10. What will the use of this technology encourage me to ignore?

  11. What was required of other human beings so that I might be able to use this technology?

  12. What was required of other creatures so that I might be able to use this technology?

  13. What was required of the earth so that I might be able to use this technology?

  14. Does the use of this technology bring me joy? [N.B. This was years before I even heard of Marie Kondo!]

  15. Does the use of this technology arouse anxiety?

  16. How does this technology empower me? At whose expense?

  17. What feelings does the use of this technology generate in me toward others?

  18. Can I imagine living without this technology? Why, or why not?

  19. How does this technology encourage me to allocate my time?

  20. Could the resources used to acquire and use this technology be better deployed?

  21. Does this technology automate or outsource labor or responsibilities that are morally essential?

  22. What desires does the use of this technology generate?

  23. What desires does the use of this technology dissipate?

  24. What possibilities for action does this technology present? Is it good that these actions are now possible?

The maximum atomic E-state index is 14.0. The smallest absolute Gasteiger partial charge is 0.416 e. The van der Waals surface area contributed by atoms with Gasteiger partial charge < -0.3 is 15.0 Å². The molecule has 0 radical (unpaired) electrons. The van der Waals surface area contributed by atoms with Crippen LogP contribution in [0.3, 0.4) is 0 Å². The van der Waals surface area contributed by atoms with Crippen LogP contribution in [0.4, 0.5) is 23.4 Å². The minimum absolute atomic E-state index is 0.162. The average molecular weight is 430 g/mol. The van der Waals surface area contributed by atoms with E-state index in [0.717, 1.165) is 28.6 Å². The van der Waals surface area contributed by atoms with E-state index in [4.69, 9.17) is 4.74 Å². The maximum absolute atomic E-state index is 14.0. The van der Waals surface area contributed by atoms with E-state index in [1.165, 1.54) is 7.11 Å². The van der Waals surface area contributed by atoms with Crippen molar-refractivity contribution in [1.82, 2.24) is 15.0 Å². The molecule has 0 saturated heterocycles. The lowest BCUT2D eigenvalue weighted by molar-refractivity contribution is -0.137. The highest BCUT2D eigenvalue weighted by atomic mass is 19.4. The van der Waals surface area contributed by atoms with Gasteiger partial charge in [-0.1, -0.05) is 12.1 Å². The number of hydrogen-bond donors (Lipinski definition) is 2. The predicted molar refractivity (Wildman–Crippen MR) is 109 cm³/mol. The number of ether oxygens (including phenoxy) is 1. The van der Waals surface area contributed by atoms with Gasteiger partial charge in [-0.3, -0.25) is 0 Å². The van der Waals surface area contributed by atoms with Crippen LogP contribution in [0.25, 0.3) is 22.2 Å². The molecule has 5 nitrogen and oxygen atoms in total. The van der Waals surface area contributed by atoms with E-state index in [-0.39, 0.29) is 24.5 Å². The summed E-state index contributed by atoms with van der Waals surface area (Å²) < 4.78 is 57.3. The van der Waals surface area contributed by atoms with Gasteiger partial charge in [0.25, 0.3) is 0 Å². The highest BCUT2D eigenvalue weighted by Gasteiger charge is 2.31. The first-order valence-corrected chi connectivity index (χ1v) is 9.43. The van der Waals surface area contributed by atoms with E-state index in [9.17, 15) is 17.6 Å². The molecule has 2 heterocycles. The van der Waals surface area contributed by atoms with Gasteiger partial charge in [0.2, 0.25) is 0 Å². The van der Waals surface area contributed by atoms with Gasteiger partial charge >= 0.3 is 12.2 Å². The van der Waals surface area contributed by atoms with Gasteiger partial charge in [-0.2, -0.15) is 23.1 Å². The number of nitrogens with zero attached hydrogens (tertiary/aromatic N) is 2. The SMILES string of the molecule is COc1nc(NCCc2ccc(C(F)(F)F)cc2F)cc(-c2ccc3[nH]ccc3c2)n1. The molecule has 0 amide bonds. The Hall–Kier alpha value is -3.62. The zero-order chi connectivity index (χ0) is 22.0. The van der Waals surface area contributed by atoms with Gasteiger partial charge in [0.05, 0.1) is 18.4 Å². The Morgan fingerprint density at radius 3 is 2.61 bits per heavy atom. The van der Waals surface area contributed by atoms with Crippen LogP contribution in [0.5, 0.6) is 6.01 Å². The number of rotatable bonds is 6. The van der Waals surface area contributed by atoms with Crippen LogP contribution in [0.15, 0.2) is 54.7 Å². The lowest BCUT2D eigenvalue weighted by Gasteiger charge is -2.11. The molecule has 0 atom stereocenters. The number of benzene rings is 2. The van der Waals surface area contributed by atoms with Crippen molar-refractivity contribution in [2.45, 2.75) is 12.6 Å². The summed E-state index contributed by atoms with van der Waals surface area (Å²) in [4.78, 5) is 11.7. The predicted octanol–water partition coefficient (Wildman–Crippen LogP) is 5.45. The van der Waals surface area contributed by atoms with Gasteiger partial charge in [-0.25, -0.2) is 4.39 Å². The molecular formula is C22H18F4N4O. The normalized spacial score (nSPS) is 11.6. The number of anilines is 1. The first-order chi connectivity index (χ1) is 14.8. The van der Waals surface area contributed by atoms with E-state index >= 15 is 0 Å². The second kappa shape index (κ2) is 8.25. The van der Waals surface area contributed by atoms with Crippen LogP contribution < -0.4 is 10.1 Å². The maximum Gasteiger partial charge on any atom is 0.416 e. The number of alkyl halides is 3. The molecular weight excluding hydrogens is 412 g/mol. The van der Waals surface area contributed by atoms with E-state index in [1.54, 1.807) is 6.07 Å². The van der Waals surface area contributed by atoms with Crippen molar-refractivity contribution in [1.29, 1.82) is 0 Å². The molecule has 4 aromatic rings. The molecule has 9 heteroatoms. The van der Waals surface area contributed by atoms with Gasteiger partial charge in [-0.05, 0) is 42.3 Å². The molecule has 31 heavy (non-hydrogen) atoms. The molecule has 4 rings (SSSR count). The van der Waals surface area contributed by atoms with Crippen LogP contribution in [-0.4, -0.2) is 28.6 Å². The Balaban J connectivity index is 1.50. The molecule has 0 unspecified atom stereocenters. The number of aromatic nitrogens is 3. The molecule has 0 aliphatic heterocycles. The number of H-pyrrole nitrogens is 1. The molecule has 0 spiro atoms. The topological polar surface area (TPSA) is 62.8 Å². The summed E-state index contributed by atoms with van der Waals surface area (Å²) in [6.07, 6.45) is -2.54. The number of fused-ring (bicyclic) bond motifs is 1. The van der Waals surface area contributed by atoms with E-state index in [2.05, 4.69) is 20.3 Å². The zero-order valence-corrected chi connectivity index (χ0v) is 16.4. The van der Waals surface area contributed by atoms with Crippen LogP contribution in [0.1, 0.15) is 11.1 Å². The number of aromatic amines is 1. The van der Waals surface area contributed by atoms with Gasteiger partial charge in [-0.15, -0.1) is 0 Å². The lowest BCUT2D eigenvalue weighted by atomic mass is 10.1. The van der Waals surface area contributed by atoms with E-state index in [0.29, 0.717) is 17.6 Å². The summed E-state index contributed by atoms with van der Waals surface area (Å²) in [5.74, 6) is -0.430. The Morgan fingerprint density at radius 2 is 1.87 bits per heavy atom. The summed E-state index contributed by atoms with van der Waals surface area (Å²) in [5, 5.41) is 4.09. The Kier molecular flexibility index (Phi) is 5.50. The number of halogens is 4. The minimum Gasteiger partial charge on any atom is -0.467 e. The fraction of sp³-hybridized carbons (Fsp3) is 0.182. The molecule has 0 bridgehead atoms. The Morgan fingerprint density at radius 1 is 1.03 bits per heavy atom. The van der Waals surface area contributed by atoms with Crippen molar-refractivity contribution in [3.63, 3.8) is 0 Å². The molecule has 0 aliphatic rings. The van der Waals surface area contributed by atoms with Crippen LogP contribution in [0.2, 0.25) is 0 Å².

25. What possibilities for action does this technology foreclose? Is it good that these actions are no longer possible?

  26. How does the use of this technology shape my vision of a good life?

  27. What limits does the use of this technology impose upon me?

  28. What limits does my use of this technology impose upon others?

  29. What does my use of this technology require of others who would (or must) interact with me?

  30. What assumptions about the world does the use of this technology tacitly encourage?

  31. What knowledge has the use of this technology disclosed to me about myself?

  32. What knowledge has the use of this technology disclosed to me about others? Is it good to have this knowledge?

  33. What are the potential harms to myself, others, or the world that might result from my use of this technology?

  34. Upon what systems, technical or human, does my use of this technology depend? Are these systems just?

  35. Does my use of this technology encourage me to view others as a means to an end?

  36. Does using this technology require me to think more or less?

  37. What would the world be like if everyone used this technology exactly as I use it?

  38. What risks will my use of this technology entail for others? Have they consented?